Science-based Forest Design

Klaus von Gadow, Chun Yu Zhang, Xiu Hai Zhao


Approximately 3000 million ha of the world’s forests have been classified as productive, and are subject to some kind of management. Considering their environmental and social importance, the managed forest ecosystems are not receiving as much scientific attention as the few remaining unmanaged ones. This is especially true in the growing urban landscapes where managed forest ecosystems provide a range of important services. Most societies today demand integrated and wide-ranging approaches to forest management that address social, ecological, and economic goals. These demands can be met if simplistic philosophies and unverified doctrines are replaced by new paradigms that require a wider understanding of social demands and natural system dynamics. In theory, involving science directly in the management of a wooded ecosystem appears to be logical, but the practical implementation of this idea is not a trivial task. This paper presents a theoretical framework for the science-based management of a forested landscape that includes three key elements: forest design, research and demonstration and harvest event analysis. This framework is introduced, explained by means of examples, and supported by concrete evidence. The paper is based on an updated version of Gadow (2005), and it is not intended as a manifest, but as a contribution to a much-needed discussion about forest management as a scientific discipline. MCFNS-1:14-25.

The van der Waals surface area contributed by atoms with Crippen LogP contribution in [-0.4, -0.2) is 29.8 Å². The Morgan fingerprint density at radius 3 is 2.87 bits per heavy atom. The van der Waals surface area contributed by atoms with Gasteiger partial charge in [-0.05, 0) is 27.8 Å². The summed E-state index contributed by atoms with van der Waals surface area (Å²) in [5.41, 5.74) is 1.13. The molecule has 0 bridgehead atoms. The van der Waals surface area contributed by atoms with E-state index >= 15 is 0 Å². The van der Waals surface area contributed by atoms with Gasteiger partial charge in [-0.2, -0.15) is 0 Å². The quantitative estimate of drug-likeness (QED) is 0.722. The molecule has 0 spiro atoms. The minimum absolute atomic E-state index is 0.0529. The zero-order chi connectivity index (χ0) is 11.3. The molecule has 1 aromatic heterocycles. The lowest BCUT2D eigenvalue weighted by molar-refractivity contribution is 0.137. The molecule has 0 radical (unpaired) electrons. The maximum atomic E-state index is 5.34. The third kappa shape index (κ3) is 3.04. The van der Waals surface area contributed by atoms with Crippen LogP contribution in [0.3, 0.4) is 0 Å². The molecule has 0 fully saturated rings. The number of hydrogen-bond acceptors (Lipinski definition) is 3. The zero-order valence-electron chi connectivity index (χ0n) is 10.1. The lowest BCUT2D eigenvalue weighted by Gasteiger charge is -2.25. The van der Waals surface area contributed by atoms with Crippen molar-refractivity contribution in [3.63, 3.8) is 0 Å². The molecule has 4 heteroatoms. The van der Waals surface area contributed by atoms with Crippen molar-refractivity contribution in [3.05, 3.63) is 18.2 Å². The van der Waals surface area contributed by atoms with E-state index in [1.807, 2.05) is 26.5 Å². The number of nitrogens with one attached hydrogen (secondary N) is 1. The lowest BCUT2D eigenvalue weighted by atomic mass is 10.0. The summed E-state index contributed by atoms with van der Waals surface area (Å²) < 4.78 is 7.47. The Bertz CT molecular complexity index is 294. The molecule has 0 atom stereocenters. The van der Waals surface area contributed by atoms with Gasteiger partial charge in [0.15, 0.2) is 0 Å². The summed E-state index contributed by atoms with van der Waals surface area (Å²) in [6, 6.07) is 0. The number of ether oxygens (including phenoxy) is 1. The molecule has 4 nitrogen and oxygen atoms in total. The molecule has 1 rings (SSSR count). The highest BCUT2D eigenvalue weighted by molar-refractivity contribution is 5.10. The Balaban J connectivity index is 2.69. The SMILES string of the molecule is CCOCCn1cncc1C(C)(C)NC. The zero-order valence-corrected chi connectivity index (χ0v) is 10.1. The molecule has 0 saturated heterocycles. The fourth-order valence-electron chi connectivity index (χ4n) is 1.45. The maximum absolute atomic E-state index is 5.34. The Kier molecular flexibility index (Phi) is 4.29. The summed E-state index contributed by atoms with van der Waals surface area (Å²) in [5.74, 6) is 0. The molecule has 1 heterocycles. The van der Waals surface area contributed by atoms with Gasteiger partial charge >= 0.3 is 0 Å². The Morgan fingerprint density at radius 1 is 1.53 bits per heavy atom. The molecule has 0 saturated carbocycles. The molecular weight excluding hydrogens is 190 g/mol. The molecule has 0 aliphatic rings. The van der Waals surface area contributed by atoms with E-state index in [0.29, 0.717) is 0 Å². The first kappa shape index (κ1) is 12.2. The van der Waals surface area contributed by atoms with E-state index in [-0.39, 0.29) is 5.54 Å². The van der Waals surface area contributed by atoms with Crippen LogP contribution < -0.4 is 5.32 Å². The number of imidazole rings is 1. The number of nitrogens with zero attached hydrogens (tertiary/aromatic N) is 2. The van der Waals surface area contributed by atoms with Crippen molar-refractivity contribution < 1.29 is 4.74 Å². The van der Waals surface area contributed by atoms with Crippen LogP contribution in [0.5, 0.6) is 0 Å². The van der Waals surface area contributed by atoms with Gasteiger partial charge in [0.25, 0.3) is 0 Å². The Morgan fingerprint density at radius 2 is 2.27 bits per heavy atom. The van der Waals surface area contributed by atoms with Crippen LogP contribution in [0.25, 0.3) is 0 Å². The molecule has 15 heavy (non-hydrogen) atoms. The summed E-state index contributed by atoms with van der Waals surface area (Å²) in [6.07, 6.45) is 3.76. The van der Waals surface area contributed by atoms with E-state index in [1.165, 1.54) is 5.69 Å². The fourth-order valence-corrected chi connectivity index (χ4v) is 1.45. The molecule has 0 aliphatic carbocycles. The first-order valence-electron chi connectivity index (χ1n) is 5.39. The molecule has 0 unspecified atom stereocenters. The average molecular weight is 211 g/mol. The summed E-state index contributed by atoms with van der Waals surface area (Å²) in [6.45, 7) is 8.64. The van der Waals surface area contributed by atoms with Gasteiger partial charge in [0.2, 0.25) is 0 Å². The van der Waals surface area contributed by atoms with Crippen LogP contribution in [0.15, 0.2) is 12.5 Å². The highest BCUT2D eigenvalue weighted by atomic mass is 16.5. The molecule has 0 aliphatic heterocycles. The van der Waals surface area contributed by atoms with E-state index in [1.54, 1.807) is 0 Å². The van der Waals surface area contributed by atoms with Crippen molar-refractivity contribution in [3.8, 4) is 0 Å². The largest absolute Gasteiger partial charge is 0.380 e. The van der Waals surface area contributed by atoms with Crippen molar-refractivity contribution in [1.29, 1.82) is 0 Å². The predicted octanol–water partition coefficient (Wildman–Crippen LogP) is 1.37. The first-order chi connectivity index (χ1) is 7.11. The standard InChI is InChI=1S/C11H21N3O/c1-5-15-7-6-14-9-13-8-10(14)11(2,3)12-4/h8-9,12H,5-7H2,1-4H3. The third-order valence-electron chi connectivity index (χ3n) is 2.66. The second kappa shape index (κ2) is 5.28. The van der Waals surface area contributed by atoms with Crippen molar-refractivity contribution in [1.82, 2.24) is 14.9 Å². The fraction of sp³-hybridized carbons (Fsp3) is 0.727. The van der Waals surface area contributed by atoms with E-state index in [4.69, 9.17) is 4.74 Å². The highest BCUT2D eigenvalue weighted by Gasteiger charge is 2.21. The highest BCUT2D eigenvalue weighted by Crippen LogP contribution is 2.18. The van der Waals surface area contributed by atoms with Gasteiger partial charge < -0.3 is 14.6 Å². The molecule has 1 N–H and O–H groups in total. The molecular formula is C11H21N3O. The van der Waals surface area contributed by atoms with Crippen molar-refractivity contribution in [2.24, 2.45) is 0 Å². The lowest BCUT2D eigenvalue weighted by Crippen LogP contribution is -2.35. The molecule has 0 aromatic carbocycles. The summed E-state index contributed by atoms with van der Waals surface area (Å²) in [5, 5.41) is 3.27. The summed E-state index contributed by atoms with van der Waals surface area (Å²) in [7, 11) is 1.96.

Forest Design, Harvest Event Analysis, Research and Demonstration

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© 2008 Mathematical and Computational Forestry & Natural-Resource Sciences